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The latest issue of the Insolvency Law Journal (Volume 21 Part 2) contains the following material:
Demanding a change: Time to act on statutory demands – Colin Anderson and Catherine Brown
The statutory demand procedure has been a part of our corporate law from its earliest modern formulations and it has been suggested, albeit anecdotally, that under the current regime, it gives rise to more litigation than any other part of the Corporations Act 2001 (Cth). Despite this there has been a lack of consideration of the underlying policy behind the procedure in both the case law and literature; both of which are largely centred on the technical aspects of the process. The purpose of this article is to examine briefly the process of the statutory demand in the context of the current insolvency law in Australia.
Chapter 4 of the Personal Properties Securities Act 2009 (PPSA) contains the provisions allowing for enforcement of security agreements registered under the PPSA. Chapter 4 represents a fundamental shift in the paradigm of enforcement processes in Australia, moving from a judicially supervised scheme to a “self-service” regime like the United States and Canada. In this process, Australia has adopted an overarching standard for the enforcement of these securities in s 111, which requires that all rights and obligations under Ch 4 be exercised honestly and in a commercially reasonable manner. This article speculates as to the possible meaning of s 111, the scope of the duty to act honestly and in a commercially reasonable manner and the circumstances in which a secured party may be found liable for deficiency if not compliant with the standard.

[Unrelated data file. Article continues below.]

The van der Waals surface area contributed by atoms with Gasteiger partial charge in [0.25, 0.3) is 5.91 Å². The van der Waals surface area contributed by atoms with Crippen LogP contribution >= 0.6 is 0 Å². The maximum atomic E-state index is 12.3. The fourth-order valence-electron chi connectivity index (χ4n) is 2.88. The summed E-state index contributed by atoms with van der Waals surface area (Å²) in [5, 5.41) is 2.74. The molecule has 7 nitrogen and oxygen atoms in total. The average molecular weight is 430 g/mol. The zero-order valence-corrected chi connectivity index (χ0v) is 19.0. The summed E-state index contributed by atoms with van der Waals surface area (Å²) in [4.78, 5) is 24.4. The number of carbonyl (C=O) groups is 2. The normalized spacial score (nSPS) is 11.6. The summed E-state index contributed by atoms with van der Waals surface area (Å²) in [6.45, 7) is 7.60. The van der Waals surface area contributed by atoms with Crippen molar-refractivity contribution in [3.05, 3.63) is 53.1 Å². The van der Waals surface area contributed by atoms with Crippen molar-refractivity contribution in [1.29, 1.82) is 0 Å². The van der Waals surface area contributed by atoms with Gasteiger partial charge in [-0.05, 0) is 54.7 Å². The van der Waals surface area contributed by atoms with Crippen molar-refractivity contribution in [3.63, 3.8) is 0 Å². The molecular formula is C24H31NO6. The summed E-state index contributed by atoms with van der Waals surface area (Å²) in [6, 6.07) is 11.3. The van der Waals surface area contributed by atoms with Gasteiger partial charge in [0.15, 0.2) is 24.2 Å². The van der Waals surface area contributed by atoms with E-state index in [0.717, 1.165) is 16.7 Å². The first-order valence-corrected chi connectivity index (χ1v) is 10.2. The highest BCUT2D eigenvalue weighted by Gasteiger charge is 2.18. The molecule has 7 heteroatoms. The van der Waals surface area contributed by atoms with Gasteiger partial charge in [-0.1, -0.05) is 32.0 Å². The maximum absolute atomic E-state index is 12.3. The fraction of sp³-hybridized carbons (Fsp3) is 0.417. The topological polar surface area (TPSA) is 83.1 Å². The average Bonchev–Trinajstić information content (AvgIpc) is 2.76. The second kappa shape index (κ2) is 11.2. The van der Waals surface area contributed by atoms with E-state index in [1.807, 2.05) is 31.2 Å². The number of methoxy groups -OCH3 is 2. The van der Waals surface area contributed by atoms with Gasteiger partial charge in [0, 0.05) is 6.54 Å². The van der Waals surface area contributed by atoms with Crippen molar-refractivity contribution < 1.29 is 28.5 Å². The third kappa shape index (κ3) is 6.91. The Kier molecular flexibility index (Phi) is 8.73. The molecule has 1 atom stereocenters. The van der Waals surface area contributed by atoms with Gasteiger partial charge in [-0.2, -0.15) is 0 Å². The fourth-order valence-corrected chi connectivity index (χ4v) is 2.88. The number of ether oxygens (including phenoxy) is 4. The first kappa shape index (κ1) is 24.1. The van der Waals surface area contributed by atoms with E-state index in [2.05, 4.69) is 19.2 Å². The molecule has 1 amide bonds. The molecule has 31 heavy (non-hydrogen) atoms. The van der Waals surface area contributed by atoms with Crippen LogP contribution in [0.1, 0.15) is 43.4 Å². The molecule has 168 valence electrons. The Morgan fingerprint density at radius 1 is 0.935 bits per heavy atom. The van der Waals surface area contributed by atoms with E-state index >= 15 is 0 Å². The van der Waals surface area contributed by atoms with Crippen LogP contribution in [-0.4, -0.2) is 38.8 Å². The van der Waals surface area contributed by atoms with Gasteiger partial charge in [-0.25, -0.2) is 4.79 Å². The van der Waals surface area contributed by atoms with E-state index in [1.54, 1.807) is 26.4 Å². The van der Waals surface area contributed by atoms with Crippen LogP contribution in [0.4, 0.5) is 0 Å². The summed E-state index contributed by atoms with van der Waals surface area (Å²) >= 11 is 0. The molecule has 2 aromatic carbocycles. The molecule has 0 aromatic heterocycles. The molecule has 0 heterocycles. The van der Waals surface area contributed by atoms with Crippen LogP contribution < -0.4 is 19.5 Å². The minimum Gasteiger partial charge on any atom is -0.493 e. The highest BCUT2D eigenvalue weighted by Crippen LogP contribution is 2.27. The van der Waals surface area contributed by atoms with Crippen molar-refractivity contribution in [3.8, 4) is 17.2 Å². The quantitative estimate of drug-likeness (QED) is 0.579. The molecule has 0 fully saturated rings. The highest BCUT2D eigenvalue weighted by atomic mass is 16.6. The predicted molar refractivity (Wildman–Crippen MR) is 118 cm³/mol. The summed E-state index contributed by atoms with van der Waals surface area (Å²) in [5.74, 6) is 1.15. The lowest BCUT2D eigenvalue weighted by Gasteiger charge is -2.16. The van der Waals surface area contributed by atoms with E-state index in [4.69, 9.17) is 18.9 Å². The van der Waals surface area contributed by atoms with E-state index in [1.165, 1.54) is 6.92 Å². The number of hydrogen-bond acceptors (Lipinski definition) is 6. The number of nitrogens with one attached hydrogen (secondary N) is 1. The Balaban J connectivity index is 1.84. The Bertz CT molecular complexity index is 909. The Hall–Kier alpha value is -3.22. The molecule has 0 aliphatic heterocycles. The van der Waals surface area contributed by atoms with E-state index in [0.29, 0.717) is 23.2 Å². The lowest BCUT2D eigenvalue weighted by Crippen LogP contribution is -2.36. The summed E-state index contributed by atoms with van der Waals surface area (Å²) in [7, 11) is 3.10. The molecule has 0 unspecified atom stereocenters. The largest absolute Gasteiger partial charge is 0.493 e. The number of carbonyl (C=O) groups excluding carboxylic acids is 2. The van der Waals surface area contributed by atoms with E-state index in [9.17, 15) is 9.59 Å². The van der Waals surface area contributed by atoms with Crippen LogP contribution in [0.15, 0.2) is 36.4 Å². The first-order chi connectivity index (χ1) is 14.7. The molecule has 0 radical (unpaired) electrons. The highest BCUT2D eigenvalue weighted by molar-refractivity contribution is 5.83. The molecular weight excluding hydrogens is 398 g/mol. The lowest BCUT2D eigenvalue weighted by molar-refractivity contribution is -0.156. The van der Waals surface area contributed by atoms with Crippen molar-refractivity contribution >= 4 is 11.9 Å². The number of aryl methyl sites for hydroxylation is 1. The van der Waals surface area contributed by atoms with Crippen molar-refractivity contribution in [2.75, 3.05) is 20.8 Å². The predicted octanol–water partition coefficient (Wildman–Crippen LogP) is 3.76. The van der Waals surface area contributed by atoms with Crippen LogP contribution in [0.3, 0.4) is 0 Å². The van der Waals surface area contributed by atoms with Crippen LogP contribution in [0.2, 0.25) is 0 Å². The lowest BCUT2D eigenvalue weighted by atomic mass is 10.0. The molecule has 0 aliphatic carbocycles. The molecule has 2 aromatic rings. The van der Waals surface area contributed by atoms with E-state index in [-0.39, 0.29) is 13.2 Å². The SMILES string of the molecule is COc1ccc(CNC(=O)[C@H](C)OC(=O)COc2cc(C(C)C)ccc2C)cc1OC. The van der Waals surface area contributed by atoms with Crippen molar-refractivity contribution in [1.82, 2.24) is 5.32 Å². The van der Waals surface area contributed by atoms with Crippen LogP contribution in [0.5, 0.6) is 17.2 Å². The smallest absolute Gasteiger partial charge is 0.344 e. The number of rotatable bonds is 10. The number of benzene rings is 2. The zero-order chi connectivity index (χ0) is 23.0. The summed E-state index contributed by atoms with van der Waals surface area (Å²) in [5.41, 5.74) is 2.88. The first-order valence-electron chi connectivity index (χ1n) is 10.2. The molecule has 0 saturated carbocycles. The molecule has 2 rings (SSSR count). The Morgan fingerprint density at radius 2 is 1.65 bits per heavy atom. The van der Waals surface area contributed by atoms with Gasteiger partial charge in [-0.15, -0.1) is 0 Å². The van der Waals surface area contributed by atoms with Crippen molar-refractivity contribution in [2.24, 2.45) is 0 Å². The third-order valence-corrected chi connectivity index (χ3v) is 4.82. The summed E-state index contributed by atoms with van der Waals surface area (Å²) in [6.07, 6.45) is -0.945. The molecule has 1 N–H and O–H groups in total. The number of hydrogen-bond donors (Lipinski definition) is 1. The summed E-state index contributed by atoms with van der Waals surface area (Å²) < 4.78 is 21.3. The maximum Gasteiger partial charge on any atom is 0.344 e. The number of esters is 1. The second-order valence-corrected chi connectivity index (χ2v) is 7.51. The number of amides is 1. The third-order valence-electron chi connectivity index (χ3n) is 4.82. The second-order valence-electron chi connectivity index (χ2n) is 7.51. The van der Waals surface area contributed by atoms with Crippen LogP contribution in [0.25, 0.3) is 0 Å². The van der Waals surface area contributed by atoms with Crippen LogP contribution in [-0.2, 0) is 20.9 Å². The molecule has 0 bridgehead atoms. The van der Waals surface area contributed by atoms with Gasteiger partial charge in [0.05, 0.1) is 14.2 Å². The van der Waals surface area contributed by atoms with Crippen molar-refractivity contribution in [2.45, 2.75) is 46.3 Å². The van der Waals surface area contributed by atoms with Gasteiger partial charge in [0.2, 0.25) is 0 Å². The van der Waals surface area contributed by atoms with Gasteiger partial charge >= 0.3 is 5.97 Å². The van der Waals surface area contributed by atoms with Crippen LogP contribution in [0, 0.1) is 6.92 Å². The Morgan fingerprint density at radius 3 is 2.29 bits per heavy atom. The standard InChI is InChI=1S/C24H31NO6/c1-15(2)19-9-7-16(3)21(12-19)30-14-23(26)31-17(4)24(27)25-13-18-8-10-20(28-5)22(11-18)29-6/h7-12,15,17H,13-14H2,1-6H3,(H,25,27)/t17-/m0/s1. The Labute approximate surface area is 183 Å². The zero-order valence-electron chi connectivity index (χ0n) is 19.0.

Managing insolvency, as opposed to merely punishing it, requires laws that focus on outcome. Bankruptcy law deals with the effects of insolvency and structures the possible alternatives to deliver a solution that is both commercial and responsive to the parties involved. This outcome requires more than just the construction of a framework of rules but rather the imposition of process. Whereas philosophies and outlooks as to who should benefit from, or bear the brunt of, bankruptcy process, were not necessarily the same in the Roman Republic as they were at the time of the introduction of bankruptcy in England in the 16th century, or as they are at the present time, what is consistent is the recognition that an effective bankruptcy process is essential in dealing with the various social, political and commercial ramifications of insolvency. This article examines the relationship between the origins of bankruptcy process in the Roman Republic and bankruptcy process today, and finds that the importance of solving the problems associated with insolvency has changed little in over 2000 years.
RECENT DEVELOPMENTS – Dr David Morrison
- McCracken v Phoenix Constructions (Queensland) Pty Ltd  FCAFC 41
REPORT FROM NEW ZEALAND – Lynne Taylor
- New Zealand’s phoenix company provisions in operation